Formerly SPAN 378. Exploration of diverse cultural aspects of today's Spain through films and newspaper articles. The topics discussed will serve as a springboard for further development of writing skills.
Formerly SPAN 408. This course explores the national cinemas of various regions of Latin America. Special attention is given to the different periods of its development, to the close relationship between political contexts and filmmaking, to the understanding of Latin American cinema from cultural studies views, and to the current shaping of Latin America in light of globalization.
Formerly SPAN 490. Research in Hispanic literature, Hispanic linguistics, Hispanic culture and civilization. Open to qualified juniors and seniors interested in a topic not covered in other courses.
Formerly SPAN 471. A variable topics course designed to build on student knowledge of chicano/a literature and culture gained earlier in the curriculum. Past topics have included the Chicano/a novel, and Transitions and Translations Chicano/a Autobiography.
Formerly SPAN 352. Introduction to the study of the Spanish language covering the following areas of research: history, phonetics/phonology, morphosyntactic system, lexicon, semantics, pragmatics, sociolilnguistics, and language acquisition.
Topics and credit hours may vary each semester. Contact department for current semester's topic(s).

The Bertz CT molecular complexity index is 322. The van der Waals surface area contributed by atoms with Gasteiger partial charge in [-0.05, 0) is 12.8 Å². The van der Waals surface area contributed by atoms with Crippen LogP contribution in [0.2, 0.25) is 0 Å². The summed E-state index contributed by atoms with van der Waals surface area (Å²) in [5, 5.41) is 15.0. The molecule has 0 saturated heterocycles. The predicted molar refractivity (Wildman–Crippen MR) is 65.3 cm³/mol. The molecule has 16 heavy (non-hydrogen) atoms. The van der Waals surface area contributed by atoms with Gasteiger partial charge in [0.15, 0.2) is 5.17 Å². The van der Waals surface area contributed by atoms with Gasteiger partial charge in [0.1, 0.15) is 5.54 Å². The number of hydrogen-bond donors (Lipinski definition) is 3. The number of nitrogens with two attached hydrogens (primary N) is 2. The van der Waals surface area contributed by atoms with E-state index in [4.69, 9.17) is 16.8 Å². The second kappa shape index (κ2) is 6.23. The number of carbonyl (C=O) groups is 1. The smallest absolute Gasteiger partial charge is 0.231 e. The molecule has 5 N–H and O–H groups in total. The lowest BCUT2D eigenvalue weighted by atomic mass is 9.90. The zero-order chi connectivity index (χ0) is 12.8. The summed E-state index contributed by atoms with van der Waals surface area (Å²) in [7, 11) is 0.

Formerly SPAN 495. Independent research projects by outstanding Hispanic Studies majors leading to a substantial honors essay, undertaken in close cooperation with a departmental faculty member, who must first approve the thesis proposal.
Formerly SPAN 453. This course will analyze certain types of cultural productions (fiction, movies, etc.) produced in geographical contact zones, that generate hybrid languages and genres. These are products of migrations and nomadic people.
Formerly SPAN 403. This course aims to offer students a systematic contact with a representative sample of the literature and scholarship about the mutual relationships between human societies and their natural environments, particularly but not exclusively in Latin America. Taught in Spanish.
Formerly SPAN 392. This research seminar will explore contemporary trends in Cuban culture through literary texts, films, music and works of art. We will examine the ways in which politics and the practices of artistic representation intersect in post-revolutionary Cuba. A research trip to Cuba has been organized as part of this seminar. Course taught in Spanish.